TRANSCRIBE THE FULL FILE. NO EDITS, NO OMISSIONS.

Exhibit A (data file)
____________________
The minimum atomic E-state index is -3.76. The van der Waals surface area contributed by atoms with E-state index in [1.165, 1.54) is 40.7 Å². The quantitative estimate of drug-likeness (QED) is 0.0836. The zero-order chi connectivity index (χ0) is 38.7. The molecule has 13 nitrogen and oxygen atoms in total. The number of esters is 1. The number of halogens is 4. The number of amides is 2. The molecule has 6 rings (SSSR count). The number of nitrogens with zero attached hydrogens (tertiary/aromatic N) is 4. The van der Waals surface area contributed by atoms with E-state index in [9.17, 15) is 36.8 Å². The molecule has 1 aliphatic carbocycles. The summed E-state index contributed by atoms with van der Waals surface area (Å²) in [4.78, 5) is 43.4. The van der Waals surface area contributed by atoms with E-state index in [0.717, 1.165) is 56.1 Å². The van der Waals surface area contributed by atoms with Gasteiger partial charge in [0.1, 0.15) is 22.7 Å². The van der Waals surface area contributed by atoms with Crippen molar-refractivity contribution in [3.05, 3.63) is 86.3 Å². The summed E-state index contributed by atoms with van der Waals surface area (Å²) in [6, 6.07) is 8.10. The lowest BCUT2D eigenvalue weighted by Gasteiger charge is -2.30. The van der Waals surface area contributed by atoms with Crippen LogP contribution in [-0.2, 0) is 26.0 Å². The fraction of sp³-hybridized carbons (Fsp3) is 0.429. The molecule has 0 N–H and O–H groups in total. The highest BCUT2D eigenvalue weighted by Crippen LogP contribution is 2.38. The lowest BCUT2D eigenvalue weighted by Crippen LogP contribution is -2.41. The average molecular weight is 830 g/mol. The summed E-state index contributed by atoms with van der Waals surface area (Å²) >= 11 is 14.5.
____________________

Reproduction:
The minimum atomic E-state index is -3.76. The van der Waals surface area contributed by atoms with E-state index in [1.165, 1.54) is 40.7 Å². The quantitative estimate of drug-likeness (QED) is 0.0836. The zero-order chi connectivity index (χ0) is 38.7. The molecule has 13 nitrogen and oxygen atoms in total. The number of esters is 1. The number of halogens is 4. The number of amides is 2. The molecule has 6 rings (SSSR count). The number of nitrogens with zero attached hydrogens (tertiary/aromatic N) is 4. The van der Waals surface area contributed by atoms with E-state index in [9.17, 15) is 36.8 Å². The molecule has 1 aliphatic carbocycles. The summed E-state index contributed by atoms with van der Waals surface area (Å²) in [4.78, 5) is 43.4. The van der Waals surface area contributed by atoms with E-state index in [0.717, 1.165) is 56.1 Å². The van der Waals surface area contributed by atoms with Gasteiger partial charge in [0.1, 0.15) is 22.7 Å². The van der Waals surface area contributed by atoms with Crippen molar-refractivity contribution in [3.05, 3.63) is 86.3 Å². The summed E-state index contributed by atoms with van der Waals surface area (Å²) in [6, 6.07) is 8.10. The lowest BCUT2D eigenvalue weighted by Gasteiger charge is -2.30. The van der Waals surface area contributed by atoms with Crippen LogP contribution in [-0.2, 0) is 26.0 Å². The fraction of sp³-hybridized carbons (Fsp3) is 0.429. The molecule has 0 N–H and O–H groups in total. The highest BCUT2D eigenvalue weighted by Crippen LogP contribution is 2.38. The lowest BCUT2D eigenvalue weighted by Crippen LogP contribution is -2.41. The average molecular weight is 830 g/mol. The summed E-state index contributed by atoms with van der Waals surface area (Å²) >= 11 is 14.5.